I used to have daydreams about her, I used to think of stories where I met her, did things she admired, married her and all that. Nothing nasty, that was never until what I’ll explain later.”
Frederick combines an ordinary romantic fantasy of impressing his crush with an ominous line that foreshadows what his desire will devolve into. This mix of romantic cliché, suspense, and impending horror defines the tone of the book. These lines also introduce Frederick’s unreliability as a narrator: It’s unclear whether his initial fantasies are as innocuous as he portrays them, or whether he’s concealing his ill-intent.
My father was killed driving. I was two. That was in 1937. He was drunk, but Aunt Annie always said it was my mother that drove him to drink. They never told me what really happened, but she went off soon after and left me with Aunt Annie.”
The emotionless tone with which Frederick conveys the tragedy of his childhood suggests either that this tragedy stunted him emotionally or that he’s innately unable to feel emotions such as grief. There is not even a trace of anger in his description of being abandoned to the care of his unloving aunt—he writes in a completely reportorial style. That Annie conceals the truth from Frederick leaves an open wound in his past that continues to affect his attitude toward women.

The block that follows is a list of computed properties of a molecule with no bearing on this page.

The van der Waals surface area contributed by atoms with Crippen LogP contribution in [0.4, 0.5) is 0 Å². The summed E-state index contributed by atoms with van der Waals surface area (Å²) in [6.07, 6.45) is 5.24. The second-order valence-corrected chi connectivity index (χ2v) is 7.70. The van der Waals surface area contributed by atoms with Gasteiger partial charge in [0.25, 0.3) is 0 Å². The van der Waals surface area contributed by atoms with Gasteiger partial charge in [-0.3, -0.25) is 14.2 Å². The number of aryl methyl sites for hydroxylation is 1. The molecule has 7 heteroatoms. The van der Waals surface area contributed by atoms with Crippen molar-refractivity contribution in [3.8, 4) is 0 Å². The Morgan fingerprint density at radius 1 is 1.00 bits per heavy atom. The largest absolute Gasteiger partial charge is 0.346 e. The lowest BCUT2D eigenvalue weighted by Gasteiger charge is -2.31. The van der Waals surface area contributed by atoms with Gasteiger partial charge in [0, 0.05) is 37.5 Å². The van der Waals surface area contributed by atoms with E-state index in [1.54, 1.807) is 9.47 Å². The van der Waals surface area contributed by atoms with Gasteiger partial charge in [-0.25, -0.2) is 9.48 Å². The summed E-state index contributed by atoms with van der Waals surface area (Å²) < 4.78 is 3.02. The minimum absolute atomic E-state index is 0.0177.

“There’s never been anyone but you I’ve ever wanted to know. ‘That’s the worst kind of illness,’ she said. She turned round then, all this was while I was tying. She looked down. ‘I feel sorry for you.’”
In the novel, what the characters describe as love is actually an all-consuming obsession, akin to a kind of sickness. Miranda and Frederick discuss hopeless, since Miranda experienced a form of unrequited attraction in her relationship with George.
By John Fowles